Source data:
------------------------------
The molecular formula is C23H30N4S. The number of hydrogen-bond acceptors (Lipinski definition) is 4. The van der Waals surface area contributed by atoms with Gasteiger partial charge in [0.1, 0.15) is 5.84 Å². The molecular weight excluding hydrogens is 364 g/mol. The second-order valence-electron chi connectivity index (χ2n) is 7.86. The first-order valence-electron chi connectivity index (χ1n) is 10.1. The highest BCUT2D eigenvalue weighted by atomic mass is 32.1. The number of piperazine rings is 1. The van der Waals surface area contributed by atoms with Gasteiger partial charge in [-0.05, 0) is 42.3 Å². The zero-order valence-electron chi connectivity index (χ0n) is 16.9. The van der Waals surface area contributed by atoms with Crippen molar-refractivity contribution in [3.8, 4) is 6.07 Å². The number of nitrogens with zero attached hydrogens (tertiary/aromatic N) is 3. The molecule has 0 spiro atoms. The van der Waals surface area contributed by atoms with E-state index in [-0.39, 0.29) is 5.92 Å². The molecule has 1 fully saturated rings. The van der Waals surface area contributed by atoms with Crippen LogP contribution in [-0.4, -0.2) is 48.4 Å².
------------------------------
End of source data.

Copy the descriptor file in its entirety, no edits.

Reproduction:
The molecular formula is C23H30N4S. The number of hydrogen-bond acceptors (Lipinski definition) is 4. The van der Waals surface area contributed by atoms with Gasteiger partial charge in [0.1, 0.15) is 5.84 Å². The molecular weight excluding hydrogens is 364 g/mol. The second-order valence-electron chi connectivity index (χ2n) is 7.86. The first-order valence-electron chi connectivity index (χ1n) is 10.1. The highest BCUT2D eigenvalue weighted by atomic mass is 32.1. The number of piperazine rings is 1. The van der Waals surface area contributed by atoms with Gasteiger partial charge in [-0.05, 0) is 42.3 Å². The zero-order valence-electron chi connectivity index (χ0n) is 16.9. The van der Waals surface area contributed by atoms with Crippen molar-refractivity contribution in [3.8, 4) is 6.07 Å². The number of nitrogens with zero attached hydrogens (tertiary/aromatic N) is 3. The molecule has 0 spiro atoms. The van der Waals surface area contributed by atoms with E-state index in [-0.39, 0.29) is 5.92 Å². The molecule has 1 fully saturated rings. The van der Waals surface area contributed by atoms with Crippen LogP contribution in [-0.4, -0.2) is 48.4 Å².